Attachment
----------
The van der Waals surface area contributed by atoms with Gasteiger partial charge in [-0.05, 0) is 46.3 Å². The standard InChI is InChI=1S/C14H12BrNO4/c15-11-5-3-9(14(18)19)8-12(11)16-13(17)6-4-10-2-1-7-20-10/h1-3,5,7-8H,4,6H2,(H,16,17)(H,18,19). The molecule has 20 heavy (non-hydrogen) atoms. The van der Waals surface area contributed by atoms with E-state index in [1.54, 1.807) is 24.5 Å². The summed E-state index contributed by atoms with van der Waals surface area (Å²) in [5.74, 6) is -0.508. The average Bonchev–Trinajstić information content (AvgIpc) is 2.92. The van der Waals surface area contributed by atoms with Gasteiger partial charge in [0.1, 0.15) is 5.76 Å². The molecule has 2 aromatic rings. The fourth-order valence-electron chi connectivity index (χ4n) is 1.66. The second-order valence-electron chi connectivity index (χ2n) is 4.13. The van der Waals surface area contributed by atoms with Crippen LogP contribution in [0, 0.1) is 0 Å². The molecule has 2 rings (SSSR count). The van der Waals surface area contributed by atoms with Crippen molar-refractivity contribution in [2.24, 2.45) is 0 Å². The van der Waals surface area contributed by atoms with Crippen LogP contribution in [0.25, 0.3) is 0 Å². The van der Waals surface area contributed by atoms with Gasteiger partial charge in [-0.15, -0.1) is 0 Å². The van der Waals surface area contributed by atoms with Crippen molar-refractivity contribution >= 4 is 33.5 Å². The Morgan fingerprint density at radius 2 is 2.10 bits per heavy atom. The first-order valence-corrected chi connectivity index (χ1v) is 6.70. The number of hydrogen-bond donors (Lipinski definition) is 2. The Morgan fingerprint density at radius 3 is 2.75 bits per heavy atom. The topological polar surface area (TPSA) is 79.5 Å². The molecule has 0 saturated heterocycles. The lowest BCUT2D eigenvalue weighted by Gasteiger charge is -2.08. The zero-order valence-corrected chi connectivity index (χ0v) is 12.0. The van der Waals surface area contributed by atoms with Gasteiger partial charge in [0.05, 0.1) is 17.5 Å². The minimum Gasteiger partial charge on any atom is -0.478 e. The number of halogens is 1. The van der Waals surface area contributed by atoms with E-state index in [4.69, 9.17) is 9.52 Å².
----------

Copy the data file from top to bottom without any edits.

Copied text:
The van der Waals surface area contributed by atoms with Gasteiger partial charge in [-0.05, 0) is 46.3 Å². The standard InChI is InChI=1S/C14H12BrNO4/c15-11-5-3-9(14(18)19)8-12(11)16-13(17)6-4-10-2-1-7-20-10/h1-3,5,7-8H,4,6H2,(H,16,17)(H,18,19). The molecule has 20 heavy (non-hydrogen) atoms. The van der Waals surface area contributed by atoms with E-state index in [1.54, 1.807) is 24.5 Å². The summed E-state index contributed by atoms with van der Waals surface area (Å²) in [5.74, 6) is -0.508. The average Bonchev–Trinajstić information content (AvgIpc) is 2.92. The van der Waals surface area contributed by atoms with Gasteiger partial charge in [0.1, 0.15) is 5.76 Å². The molecule has 2 aromatic rings. The fourth-order valence-electron chi connectivity index (χ4n) is 1.66. The second-order valence-electron chi connectivity index (χ2n) is 4.13. The van der Waals surface area contributed by atoms with Crippen LogP contribution in [0, 0.1) is 0 Å². The molecule has 2 rings (SSSR count). The van der Waals surface area contributed by atoms with Crippen molar-refractivity contribution in [2.24, 2.45) is 0 Å². The van der Waals surface area contributed by atoms with Crippen LogP contribution in [0.25, 0.3) is 0 Å². The van der Waals surface area contributed by atoms with Gasteiger partial charge in [-0.15, -0.1) is 0 Å². The van der Waals surface area contributed by atoms with Crippen molar-refractivity contribution >= 4 is 33.5 Å². The Morgan fingerprint density at radius 2 is 2.10 bits per heavy atom. The first-order valence-corrected chi connectivity index (χ1v) is 6.70. The number of hydrogen-bond donors (Lipinski definition) is 2. The Morgan fingerprint density at radius 3 is 2.75 bits per heavy atom. The topological polar surface area (TPSA) is 79.5 Å². The molecule has 0 saturated heterocycles. The lowest BCUT2D eigenvalue weighted by Gasteiger charge is -2.08. The zero-order valence-corrected chi connectivity index (χ0v) is 12.0. The van der Waals surface area contributed by atoms with Gasteiger partial charge in [0.05, 0.1) is 17.5 Å². The minimum Gasteiger partial charge on any atom is -0.478 e. The number of halogens is 1. The van der Waals surface area contributed by atoms with E-state index in [4.69, 9.17) is 9.52 Å².